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My living room is heated by two electric baseboard heaters controlled by a single thermostat. Earlier this week, I noticed that the room was much warmer than it should be, and figured that the thermostat had gotten stuck again*. After turning the dial failed to produce the "click" of the switch turning off, and dialing the temperature all the way down didn't cool the room, I assumed the thermostat had failed and replaced it. However, the new thermostat shows what appears to be the same behavior: when the thermostat turns off, the heaters don't turn all the way off.

  1. Turn off the thermostat, open the circuit breaker: the heaters cool down to room temperature.
  2. Close the circuit breaker: the heaters stay at room temperature.
  3. Set the thermostat to 70F: heaters warm to around 200-250F.
  4. Room reaches 70F: thermostat turns off (I can hear the click), one of the heaters cools to around 110F while the other cools to around 160F.
  5. Turn the dial all the way down to "off": heaters stay the same temperature.

Both the old thermostat and the new one are simple bimetallic-strip switches. I tested the old one with a multimeter, and it switches between infinite resistance when off, and zero resistance when on.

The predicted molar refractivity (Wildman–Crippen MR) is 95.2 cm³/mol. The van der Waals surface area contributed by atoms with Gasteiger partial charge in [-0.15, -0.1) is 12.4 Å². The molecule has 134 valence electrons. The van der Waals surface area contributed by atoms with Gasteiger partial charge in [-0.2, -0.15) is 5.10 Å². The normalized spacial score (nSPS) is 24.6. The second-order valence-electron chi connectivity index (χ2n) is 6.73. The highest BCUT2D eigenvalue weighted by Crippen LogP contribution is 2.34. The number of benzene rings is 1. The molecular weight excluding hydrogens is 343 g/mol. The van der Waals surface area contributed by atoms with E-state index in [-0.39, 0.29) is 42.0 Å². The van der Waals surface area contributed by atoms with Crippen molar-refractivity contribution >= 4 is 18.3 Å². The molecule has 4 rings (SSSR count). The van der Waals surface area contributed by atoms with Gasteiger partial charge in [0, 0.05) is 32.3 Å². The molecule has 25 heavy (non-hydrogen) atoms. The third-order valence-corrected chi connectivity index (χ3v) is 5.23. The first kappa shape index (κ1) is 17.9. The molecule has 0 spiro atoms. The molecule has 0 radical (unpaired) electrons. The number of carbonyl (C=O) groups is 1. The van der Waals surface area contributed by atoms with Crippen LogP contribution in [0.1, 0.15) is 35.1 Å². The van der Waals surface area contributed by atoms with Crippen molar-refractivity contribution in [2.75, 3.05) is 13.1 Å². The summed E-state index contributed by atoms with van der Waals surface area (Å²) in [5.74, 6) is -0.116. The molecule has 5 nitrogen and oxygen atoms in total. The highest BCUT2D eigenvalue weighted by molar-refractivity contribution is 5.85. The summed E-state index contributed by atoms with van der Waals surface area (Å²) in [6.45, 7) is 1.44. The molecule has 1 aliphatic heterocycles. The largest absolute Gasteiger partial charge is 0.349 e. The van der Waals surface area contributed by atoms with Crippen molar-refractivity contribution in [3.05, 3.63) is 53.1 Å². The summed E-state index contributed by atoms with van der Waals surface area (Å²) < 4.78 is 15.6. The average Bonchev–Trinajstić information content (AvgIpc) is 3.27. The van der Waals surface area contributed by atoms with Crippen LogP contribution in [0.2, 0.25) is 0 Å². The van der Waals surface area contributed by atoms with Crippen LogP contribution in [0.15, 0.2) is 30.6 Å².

Any idea what's going on, and how I could troubleshoot/fix it?

* The switch in the old thermostat occasionally got stuck, not turning off until much warmer than the setpoint.

  • If he had tried to switch 240V at 4A++ with a 24-volt thermostat, I don't think he'd be here discussing it :) These thermostats fail because they cost $15 and are switching 22 amps. – Harper - Reinstate Monica Feb 21 '16 at 15:45
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First, are you really sure they are still powered? Heaters have a fair amount of "thermal inertia" - they take awhile to warm up, and they also give off heat for some minutes after they're shut off. Obviously, the sure way to tell is to pop the service covers off and test with preferably non-contact testers, ideally a clamp-on ammeter. Although at some point you'll want to measure actual voltage.

One way to measure is your house's electric meter, as it has a spinning disc or similar digital readout that will show rate of power consumption. A stopwatch and a bit of research will tell you exactly what your whole house is drawing. To measure the heater, shut off all other large loads.

Here's a little secret about resistive heaters that I use intentionally sometimes. If you apply 120V to a 240V heater, you get 25% of the heat. So, if you're still getting (roughly 1/4) of the heat an hour after you "shut the thermostat off", there's a good chance a heater is seeing 120V instead of 240V. The very serious question is WHY? Because whatever's doing that could burn down your house.

  • I'm not certain they're still powered in the sense that I've checked with a multimeter, but thermal inertia shouldn't keep the heaters warm for 12+ hours after shutoff. – Mark Feb 21 '16 at 20:03